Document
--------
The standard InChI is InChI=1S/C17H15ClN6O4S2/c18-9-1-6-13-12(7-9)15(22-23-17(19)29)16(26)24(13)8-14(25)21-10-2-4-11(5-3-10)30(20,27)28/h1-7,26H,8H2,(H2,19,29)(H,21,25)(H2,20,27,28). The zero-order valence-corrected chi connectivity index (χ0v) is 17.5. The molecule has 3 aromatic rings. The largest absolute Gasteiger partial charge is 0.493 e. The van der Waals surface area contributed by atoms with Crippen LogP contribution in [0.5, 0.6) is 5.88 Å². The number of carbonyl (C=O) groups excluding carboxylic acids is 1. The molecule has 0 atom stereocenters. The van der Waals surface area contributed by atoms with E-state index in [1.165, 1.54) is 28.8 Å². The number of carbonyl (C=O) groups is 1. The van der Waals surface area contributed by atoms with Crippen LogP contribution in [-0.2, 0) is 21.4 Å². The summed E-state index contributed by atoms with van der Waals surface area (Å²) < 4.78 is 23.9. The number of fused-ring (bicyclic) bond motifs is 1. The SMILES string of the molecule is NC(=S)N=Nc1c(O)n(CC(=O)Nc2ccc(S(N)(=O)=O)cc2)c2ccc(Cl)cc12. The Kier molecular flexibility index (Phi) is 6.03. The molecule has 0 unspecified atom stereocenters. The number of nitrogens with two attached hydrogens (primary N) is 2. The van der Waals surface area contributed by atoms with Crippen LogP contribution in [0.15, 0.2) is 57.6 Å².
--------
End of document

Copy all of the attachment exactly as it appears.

The standard InChI is InChI=1S/C17H15ClN6O4S2/c18-9-1-6-13-12(7-9)15(22-23-17(19)29)16(26)24(13)8-14(25)21-10-2-4-11(5-3-10)30(20,27)28/h1-7,26H,8H2,(H2,19,29)(H,21,25)(H2,20,27,28). The zero-order valence-corrected chi connectivity index (χ0v) is 17.5. The molecule has 3 aromatic rings. The largest absolute Gasteiger partial charge is 0.493 e. The van der Waals surface area contributed by atoms with Crippen LogP contribution in [0.5, 0.6) is 5.88 Å². The number of carbonyl (C=O) groups excluding carboxylic acids is 1. The molecule has 0 atom stereocenters. The van der Waals surface area contributed by atoms with E-state index in [1.165, 1.54) is 28.8 Å². The number of carbonyl (C=O) groups is 1. The van der Waals surface area contributed by atoms with Crippen LogP contribution in [-0.2, 0) is 21.4 Å². The summed E-state index contributed by atoms with van der Waals surface area (Å²) < 4.78 is 23.9. The number of fused-ring (bicyclic) bond motifs is 1. The SMILES string of the molecule is NC(=S)N=Nc1c(O)n(CC(=O)Nc2ccc(S(N)(=O)=O)cc2)c2ccc(Cl)cc12. The Kier molecular flexibility index (Phi) is 6.03. The molecule has 0 unspecified atom stereocenters. The number of nitrogens with two attached hydrogens (primary N) is 2. The van der Waals surface area contributed by atoms with Crippen LogP contribution in [0.15, 0.2) is 57.6 Å².